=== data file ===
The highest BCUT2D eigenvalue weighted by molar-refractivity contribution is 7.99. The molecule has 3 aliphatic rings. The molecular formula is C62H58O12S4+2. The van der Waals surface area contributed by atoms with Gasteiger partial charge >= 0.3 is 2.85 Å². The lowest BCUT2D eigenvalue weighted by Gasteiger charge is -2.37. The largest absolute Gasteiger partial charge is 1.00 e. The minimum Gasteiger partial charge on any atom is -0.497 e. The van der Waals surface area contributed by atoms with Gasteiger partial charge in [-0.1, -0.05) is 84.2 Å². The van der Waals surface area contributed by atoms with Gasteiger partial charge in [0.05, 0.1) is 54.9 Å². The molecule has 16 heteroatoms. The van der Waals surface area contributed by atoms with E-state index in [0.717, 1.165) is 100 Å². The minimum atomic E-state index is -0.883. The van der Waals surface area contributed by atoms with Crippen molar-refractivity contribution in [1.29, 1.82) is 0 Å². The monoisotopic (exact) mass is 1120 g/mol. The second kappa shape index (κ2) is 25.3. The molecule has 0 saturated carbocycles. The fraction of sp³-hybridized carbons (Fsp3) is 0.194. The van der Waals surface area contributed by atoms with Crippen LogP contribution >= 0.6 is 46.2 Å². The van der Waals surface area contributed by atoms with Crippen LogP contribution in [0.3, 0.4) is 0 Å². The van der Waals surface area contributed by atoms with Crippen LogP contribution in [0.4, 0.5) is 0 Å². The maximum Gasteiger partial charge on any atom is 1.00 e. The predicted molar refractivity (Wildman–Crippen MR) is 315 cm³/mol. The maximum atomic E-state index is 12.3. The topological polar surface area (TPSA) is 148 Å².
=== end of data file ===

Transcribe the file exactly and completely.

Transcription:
The highest BCUT2D eigenvalue weighted by molar-refractivity contribution is 7.99. The molecule has 3 aliphatic rings. The molecular formula is C62H58O12S4+2. The van der Waals surface area contributed by atoms with Gasteiger partial charge >= 0.3 is 2.85 Å². The lowest BCUT2D eigenvalue weighted by Gasteiger charge is -2.37. The largest absolute Gasteiger partial charge is 1.00 e. The minimum Gasteiger partial charge on any atom is -0.497 e. The van der Waals surface area contributed by atoms with Gasteiger partial charge in [-0.1, -0.05) is 84.2 Å². The van der Waals surface area contributed by atoms with Gasteiger partial charge in [0.05, 0.1) is 54.9 Å². The molecule has 16 heteroatoms. The van der Waals surface area contributed by atoms with E-state index in [0.717, 1.165) is 100 Å². The minimum atomic E-state index is -0.883. The van der Waals surface area contributed by atoms with Crippen molar-refractivity contribution in [1.29, 1.82) is 0 Å². The monoisotopic (exact) mass is 1120 g/mol. The second kappa shape index (κ2) is 25.3. The molecule has 0 saturated carbocycles. The fraction of sp³-hybridized carbons (Fsp3) is 0.194. The van der Waals surface area contributed by atoms with Crippen LogP contribution >= 0.6 is 46.2 Å². The van der Waals surface area contributed by atoms with Crippen LogP contribution in [0.3, 0.4) is 0 Å². The van der Waals surface area contributed by atoms with Crippen LogP contribution in [0.4, 0.5) is 0 Å². The maximum Gasteiger partial charge on any atom is 1.00 e. The predicted molar refractivity (Wildman–Crippen MR) is 315 cm³/mol. The maximum atomic E-state index is 12.3. The topological polar surface area (TPSA) is 148 Å².